Would adding frets to a violin make learning faster? posted by Desiree D'amico

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Re: Would adding frets to a violin make learning... on August 27, 2009 @ 7:35 am
by James Hesford James Hesford is currently offline. Click to send a message.
I played guitar for years and then started to play the cello and later violin. Playing without frets was difficult at first - I realized that with a string instrument the frets have to be in your head. Later I started to teach, mainly late starter string players - most of them had not played an instrument before and some of them had no musical concept of the semi-tone division of the fingerboard. So there were two problems here (actually more) - their intonation (tuning) was awful, their geography (knowledge of where the notes are) was dreadful. Also. because of the way the violin is held (under the chin). the left hand was, most of the time, stressed, in a state of tension.

As a late starter you need to take a completely different approach to learning. Teaching also - a teacher cannot just regurgitate what their teacher told them when they were learning as a child and expect a late starter to copy what they do like a child would. A late starter (as a broad bench mark - someone who is not a kid) has lost much of their ability to parrot and needs to rely on 1. spacial awareness, 2, intellect.

Most purist would kill me for what I am going to say now - putting frets on a violin (I will tell you how to do this cheaply later) gives the student a. a concept of the semi-tone division of the fingerboard - the geography is memorized quickly. b. a concept of good tuning.

If you buy a cheap violin and ask a violin maker (luthier) to fret it like a viola de gamba ie using gut or nylon it will not be expensive. The violins I have seen that are fretted have been electric and quite expensive.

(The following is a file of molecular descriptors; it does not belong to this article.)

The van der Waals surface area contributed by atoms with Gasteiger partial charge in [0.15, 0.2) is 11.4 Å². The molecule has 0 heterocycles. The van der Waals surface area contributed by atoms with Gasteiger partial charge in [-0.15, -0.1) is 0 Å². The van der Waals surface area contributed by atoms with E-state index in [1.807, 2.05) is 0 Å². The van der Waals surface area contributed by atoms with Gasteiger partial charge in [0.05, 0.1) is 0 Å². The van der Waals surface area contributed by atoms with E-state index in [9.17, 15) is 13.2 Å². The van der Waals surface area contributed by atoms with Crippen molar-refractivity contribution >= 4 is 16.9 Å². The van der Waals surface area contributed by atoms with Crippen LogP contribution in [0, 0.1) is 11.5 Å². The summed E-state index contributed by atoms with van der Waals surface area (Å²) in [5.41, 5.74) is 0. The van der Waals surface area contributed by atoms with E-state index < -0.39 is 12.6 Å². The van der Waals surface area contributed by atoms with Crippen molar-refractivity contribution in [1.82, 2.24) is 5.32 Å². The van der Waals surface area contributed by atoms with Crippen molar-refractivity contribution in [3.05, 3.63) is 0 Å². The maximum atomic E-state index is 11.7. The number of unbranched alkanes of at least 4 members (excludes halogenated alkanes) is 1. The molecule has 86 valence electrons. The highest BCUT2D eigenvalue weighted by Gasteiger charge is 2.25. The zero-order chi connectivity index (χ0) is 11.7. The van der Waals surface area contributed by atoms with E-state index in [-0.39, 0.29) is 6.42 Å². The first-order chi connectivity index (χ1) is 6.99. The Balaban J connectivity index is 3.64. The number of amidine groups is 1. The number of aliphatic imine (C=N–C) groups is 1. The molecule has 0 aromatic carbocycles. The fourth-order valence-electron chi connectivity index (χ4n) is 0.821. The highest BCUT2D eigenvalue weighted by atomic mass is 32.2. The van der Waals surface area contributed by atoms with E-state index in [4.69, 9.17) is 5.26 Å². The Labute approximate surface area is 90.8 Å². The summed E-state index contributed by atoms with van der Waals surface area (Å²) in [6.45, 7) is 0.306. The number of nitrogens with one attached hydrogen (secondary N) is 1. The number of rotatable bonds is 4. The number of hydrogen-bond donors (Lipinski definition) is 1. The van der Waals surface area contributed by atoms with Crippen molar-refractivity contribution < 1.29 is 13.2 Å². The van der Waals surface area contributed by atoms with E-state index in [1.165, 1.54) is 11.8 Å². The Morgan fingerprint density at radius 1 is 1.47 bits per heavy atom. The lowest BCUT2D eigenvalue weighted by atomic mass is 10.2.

Later, when you have got used to the geography and tuning you can take them off. There will be a period of readjustment because the fingers play on the fret position rather than behind it.

Another tip - rather than playing the violin under you chin - play it on your knee - like a small cello or small viola de gamba - upright rather horizontal - this is how I play it. If you have played guitar for a long time this position will be much more natural to your left hand and you can achieve a good sound quicker.

The bow is completely alien to a guitar player and needs alot of attention. Playing in this way (upright) it is best to learn a baroque cello bow hold. This seem to work best for me. It is different to a violin bow hold - the fingers are more at right angles to the bow rather that angled as with a violin bow hold.

Another small problem - the violin is tuned in 5ths and not 4ths (and one third). Don't try to tune the violin in 4ths - the string tension will be all over the place. Tune it as it is meant to be tuned and deal with the geography - it won't take long

I would encourage you to take the frets off later (like taking off the stableizer (cant spell it) wheels off your kids bike) - the beautiful sound of a violin is, in part, due to its fretless nature.

Hope this is helpful
If you want to check out my website jameshesford dot com - you can hear the violin played as I have described above.

Kind regards and good luck

Kind regards

James





On August 26, 2009 Desiree D'amico wrote:
I've played guitar for almost 6 years now, self taught. A few of my friends are starting a new indie experimental band and need a violinist (guitar slots filled up fast!) I'm dying to be in a band again, but the only hitch? I don't know how to play the violin. At all.

The thing i've heard that is the most difficult is finger placement. it's easy on guitar because there are frets. well i found this fretted decal online. (http://www.frettedfiddle.com).

My question is, would these frets really work in helping me apply what i know from guitar to the violin? I'm not looking to learn the "proper" way, i just want to be able to add some sound to the band.

any input would be greatly appreciated!